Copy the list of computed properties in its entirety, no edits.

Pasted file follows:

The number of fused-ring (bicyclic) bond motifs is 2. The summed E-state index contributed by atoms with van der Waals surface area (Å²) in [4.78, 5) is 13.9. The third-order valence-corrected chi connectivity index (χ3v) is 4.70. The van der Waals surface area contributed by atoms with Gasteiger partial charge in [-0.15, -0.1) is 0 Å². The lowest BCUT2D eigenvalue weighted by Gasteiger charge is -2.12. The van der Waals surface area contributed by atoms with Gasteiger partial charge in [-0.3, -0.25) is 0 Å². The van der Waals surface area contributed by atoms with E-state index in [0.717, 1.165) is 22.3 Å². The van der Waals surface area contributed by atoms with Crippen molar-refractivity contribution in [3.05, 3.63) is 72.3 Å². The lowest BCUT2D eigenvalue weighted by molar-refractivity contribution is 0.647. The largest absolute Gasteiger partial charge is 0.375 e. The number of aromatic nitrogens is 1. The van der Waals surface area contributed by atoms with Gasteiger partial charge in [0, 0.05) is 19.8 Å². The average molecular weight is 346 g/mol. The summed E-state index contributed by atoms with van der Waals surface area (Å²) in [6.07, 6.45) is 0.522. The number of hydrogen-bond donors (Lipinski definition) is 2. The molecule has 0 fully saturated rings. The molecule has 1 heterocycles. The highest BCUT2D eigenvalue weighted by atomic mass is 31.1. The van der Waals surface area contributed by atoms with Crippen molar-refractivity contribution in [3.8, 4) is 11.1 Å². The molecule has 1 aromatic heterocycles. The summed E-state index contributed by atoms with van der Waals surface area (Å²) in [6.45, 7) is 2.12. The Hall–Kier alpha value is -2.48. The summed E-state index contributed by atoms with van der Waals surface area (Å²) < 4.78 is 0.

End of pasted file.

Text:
The number of fused-ring (bicyclic) bond motifs is 2. The summed E-state index contributed by atoms with van der Waals surface area (Å²) in [4.78, 5) is 13.9. The third-order valence-corrected chi connectivity index (χ3v) is 4.70. The van der Waals surface area contributed by atoms with Gasteiger partial charge in [-0.15, -0.1) is 0 Å². The lowest BCUT2D eigenvalue weighted by Gasteiger charge is -2.12. The van der Waals surface area contributed by atoms with Gasteiger partial charge in [-0.3, -0.25) is 0 Å². The van der Waals surface area contributed by atoms with E-state index in [0.717, 1.165) is 22.3 Å². The van der Waals surface area contributed by atoms with Crippen molar-refractivity contribution in [3.05, 3.63) is 72.3 Å². The lowest BCUT2D eigenvalue weighted by molar-refractivity contribution is 0.647. The largest absolute Gasteiger partial charge is 0.375 e. The number of aromatic nitrogens is 1. The van der Waals surface area contributed by atoms with Gasteiger partial charge in [0, 0.05) is 19.8 Å². The average molecular weight is 346 g/mol. The summed E-state index contributed by atoms with van der Waals surface area (Å²) in [6.07, 6.45) is 0.522. The number of hydrogen-bond donors (Lipinski definition) is 2. The molecule has 0 fully saturated rings. The molecule has 1 heterocycles. The highest BCUT2D eigenvalue weighted by atomic mass is 31.1. The van der Waals surface area contributed by atoms with Crippen molar-refractivity contribution in [3.8, 4) is 11.1 Å². The molecule has 1 aromatic heterocycles. The summed E-state index contributed by atoms with van der Waals surface area (Å²) in [6.45, 7) is 2.12. The Hall–Kier alpha value is -2.48. The summed E-state index contributed by atoms with van der Waals surface area (Å²) < 4.78 is 0.